Viral clip of Korean drama 'My Secret, Terrius' predicted coronavirus outbreak in 2018
New Delhi, Mar 26: South Korean drama "My Secret, Terrius" may have predicted a novel coronavirus-like pandemic two years ago, believe Netflix users who are binge-watching content on the streaming platform to deal with self-isolation during COVID-19.
Earlier, it was Steven Soderberg''s film "Contagion" (2011) which was being watched for its similar plot to the ongoing global health crisis.
A clip from the 10th episode of the series'' first season is going viral on social media which shows a doctor handing over a file to another character.
"My Secret, Terrius" is available on the streamer in the US and UK.
The show''s synopsis on Netflix reads: "A secret agent who detaches himself from the world after a failed operation tries to unravel the mystery behind a neighbour''s death."
It stars top Korean actor So Ji-sab, best known for romantic shows "Master''s Sun" and "Oh My Venus", Jung In-sun, who played the little girl in the climax of Bong Joon-ho''s "Memories of Murder" and Yoon Sung-hyun of "Queen of Housewives", "My Fair Lady" and "Secret Garden" fame.
In the viral clip, the doctor tells the agent, "We must do more research, but it looks like a mutant coronavirus."
To which she asks, "Corona? Then MERS?"
"MERS, SARS, the common flu. They all fall in the same gene family with the same gene information," the doctor says.
"The coronavirus attacks the respiratory system. During the 2015 MERS epidemic, the mortality rate was over 20 per cent," the doctor adds.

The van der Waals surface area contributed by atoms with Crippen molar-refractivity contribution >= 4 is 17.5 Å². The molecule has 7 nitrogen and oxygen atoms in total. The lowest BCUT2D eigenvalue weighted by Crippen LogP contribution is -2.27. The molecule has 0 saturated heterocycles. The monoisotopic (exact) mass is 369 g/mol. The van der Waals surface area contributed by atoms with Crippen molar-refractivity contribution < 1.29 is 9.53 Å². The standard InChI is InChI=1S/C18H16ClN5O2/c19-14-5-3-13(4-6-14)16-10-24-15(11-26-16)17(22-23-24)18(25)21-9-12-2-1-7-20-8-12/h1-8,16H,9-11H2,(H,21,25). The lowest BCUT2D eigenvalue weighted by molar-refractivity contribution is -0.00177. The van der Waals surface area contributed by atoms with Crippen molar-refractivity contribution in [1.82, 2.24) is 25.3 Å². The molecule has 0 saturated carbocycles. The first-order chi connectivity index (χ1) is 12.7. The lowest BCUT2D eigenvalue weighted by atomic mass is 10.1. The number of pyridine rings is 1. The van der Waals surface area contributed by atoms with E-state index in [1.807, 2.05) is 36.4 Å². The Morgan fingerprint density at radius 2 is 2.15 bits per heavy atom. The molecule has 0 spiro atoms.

The agent then asks, "But that''s not serious enough to be used as a weapon. Am I wrong?"
The doctor says, "Like I said, this is a mutant virus. Someone tweaked it to increase the mortality rate to 90 per cent."
However, the clip floating on the Internet does not specifically address the COVID-19 outbreak, which has claimed around 20,000 lives.
Though the show is not available in India, the video is being shared a lot on social media.
It should be noted that South Korea has embraced a model of open information, public participation and widespread testing. Each confirmed coronavirus patient's contacts are traced and offered tests.
The infected person's movements over the preceeding 14 days -- determined through credit card use, CCTV footage and mobile phone tracking -- are also posted on government websites, with text message alerts sent to people when a new infection emerges in the area where they live or work.